Harnoncourt’s Messiah

Nikolaus Harnoncourt’s new Messiah recording is, above all, a performance that is unencumbered by the massive weight of history. Of all Handel’s oratorios, Messiah is so frequently performed (at so many differing standards) that there can almost be no such thing as a ‘fresh’ recording of the piece.

Cantillation (under Antony Walker) came close (ish) in their 2002 recording, but failed in their attempts to create a genuinely new sound. The job they began in that recording has been finished in this one, which manages to make Messiah sound new, exciting, and engaging beyond all expectations.

The sound is sparse, but perfectly balanced, with a glowing string section—particularly the lower strings. The Arnold Schoenberg Chor is a delight to listen to, and carry off Handel’s more difficult choruses with aplomb.

Perhaps the most exciting aspect of Harnoncourt’s interpretation is his choice of tempi. Happy to alter speeds within individual numbers (and within phrases), this gives the performance drive, and highlights the emotional acceleration of several choruses. Most notable among these is the ‘Hallelujah!’ chorus, here begun softly and slowly, building inexorably in both volume and speed to the climax.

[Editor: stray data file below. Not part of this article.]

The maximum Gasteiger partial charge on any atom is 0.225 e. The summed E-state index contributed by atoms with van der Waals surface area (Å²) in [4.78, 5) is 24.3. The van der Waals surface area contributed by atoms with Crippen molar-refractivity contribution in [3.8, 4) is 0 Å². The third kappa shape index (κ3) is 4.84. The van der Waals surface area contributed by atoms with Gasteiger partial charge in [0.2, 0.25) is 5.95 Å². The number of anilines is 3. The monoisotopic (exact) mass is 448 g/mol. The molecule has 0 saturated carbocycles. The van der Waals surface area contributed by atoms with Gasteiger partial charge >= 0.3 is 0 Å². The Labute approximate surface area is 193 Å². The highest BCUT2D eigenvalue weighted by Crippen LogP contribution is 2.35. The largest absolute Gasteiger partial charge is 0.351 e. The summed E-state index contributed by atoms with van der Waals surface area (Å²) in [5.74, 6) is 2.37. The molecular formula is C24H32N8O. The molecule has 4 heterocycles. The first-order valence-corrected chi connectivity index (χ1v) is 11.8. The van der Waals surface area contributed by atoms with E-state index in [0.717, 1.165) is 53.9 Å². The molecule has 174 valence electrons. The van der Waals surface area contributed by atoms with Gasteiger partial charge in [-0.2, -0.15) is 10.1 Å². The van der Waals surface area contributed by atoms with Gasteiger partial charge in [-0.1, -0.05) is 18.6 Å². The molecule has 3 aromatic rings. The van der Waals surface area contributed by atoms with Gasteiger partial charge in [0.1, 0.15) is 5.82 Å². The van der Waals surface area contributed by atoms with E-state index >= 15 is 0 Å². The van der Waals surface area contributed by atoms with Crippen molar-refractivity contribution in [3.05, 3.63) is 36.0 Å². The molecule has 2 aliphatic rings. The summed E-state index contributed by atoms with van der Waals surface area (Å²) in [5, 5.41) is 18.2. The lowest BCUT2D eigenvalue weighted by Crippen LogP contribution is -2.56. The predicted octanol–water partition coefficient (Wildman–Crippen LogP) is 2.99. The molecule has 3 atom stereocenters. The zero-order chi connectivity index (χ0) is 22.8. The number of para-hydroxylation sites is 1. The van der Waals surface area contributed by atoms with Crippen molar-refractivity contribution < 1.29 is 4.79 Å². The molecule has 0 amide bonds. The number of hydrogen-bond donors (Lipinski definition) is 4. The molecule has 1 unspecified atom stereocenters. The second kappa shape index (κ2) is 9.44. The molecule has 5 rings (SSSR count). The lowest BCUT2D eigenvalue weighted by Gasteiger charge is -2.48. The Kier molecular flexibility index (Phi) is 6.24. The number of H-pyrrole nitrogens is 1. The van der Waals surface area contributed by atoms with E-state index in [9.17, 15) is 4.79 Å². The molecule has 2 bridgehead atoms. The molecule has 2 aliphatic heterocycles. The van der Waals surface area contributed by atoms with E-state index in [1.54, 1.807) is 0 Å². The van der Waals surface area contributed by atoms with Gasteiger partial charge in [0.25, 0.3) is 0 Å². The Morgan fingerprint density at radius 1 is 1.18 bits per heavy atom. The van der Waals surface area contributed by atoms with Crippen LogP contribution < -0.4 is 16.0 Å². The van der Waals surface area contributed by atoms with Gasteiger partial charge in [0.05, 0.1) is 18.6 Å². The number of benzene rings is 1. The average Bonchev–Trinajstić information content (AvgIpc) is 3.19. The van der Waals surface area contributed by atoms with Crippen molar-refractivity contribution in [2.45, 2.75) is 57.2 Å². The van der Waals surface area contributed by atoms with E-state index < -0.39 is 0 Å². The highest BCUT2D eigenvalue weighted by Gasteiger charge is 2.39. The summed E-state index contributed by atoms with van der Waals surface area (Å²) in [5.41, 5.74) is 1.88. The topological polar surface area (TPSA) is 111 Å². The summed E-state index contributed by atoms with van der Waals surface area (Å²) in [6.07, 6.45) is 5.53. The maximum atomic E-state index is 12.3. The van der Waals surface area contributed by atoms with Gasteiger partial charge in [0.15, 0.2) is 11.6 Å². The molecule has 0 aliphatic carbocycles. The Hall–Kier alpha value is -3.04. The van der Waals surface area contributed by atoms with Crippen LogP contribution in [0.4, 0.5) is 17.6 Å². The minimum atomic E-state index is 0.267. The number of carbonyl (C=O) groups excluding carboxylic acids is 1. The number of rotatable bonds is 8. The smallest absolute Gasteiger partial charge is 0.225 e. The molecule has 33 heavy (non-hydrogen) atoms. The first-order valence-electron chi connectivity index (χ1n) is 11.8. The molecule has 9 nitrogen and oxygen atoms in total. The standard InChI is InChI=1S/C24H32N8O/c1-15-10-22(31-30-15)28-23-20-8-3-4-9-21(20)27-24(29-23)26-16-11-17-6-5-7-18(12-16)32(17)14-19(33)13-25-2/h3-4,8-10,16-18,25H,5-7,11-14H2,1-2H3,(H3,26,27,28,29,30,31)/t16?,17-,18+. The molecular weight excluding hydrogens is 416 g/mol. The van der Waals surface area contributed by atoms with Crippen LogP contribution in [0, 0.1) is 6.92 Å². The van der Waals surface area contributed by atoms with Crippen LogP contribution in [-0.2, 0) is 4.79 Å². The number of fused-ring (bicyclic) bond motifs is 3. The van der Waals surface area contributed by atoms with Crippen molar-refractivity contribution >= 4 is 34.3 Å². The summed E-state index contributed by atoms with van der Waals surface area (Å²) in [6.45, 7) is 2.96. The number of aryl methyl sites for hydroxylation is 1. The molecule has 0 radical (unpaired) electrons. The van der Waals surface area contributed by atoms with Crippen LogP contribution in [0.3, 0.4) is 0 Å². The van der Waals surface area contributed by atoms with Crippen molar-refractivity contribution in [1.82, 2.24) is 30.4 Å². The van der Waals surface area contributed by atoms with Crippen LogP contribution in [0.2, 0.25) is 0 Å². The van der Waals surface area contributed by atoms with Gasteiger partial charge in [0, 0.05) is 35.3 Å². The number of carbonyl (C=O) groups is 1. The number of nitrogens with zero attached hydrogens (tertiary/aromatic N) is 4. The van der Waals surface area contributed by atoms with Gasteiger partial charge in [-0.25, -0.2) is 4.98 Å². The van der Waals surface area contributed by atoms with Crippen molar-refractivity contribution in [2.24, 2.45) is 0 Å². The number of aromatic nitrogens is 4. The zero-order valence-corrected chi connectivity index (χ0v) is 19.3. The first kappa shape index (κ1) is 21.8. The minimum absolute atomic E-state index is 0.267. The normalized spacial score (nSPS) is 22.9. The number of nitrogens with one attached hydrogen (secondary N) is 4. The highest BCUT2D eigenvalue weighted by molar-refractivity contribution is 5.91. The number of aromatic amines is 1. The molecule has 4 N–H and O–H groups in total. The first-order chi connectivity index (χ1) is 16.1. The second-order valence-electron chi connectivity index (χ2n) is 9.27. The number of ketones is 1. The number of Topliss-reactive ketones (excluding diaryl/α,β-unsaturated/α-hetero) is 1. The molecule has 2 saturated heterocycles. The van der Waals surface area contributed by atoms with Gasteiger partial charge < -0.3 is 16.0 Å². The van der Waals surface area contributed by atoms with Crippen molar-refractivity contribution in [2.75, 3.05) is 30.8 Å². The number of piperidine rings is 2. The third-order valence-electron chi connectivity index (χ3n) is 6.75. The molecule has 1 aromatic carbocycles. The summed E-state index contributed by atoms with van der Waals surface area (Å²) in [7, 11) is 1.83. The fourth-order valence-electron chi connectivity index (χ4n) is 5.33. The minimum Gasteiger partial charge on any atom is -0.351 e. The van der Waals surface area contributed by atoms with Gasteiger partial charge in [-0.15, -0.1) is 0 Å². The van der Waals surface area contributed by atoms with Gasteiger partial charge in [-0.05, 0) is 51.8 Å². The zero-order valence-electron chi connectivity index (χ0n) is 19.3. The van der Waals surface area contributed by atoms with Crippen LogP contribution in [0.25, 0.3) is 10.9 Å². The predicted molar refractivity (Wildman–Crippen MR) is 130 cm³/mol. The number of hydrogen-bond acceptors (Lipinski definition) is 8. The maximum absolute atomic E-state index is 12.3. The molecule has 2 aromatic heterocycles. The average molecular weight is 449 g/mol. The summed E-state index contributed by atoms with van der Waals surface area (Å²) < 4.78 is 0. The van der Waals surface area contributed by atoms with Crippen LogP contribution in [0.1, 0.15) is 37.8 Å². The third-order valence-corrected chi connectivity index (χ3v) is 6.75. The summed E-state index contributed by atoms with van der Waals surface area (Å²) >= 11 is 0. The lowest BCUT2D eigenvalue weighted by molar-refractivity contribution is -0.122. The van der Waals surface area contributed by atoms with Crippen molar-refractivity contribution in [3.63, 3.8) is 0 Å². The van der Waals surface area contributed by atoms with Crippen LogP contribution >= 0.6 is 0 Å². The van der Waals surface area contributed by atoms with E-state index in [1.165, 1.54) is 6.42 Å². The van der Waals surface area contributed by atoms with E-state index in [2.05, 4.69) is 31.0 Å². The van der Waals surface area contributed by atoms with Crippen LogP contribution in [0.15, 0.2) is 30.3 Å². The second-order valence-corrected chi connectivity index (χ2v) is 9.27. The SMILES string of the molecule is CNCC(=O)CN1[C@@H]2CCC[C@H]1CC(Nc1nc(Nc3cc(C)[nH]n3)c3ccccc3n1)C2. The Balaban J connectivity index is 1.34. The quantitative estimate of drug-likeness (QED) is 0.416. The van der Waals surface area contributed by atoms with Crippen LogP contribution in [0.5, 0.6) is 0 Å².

Similarly, the line “to receive power, and riches, and wisdom, and strength, and honour, and glory, and blessing” takes on a much more rhetorical tone as its tempo increases, freed from the recitational tone imposed by strict observance of bar-lines.

Of the soloists, baritone Gerald Finley deserves special mention. His voice is effortlessly controlled throughout, with excellent diction and clarity. His recitatives in the first part (especially For behold, darkness shall cover the earth) are particularly fine.

Fans of the lush, Victorian tradition will not find much to like in this recording. There have been a number of innovative Messiah recordings in the recent past (including Paul McCreesh’s) but none have been able to throw off the mantle of tradition as well—and as effectively—as Harnoncourt’s. Even if you already own a treasured Messiah, this is definitely one to add to the collection.

Deutsche Harmonia Mundi. Nikolaus Harnoncourt conductor; Christine Schäfer, Anna Larsson, Michael Schade, Gerald Finley soloists; Concentus Musicus Wien, Arnold Schoenberg Chor.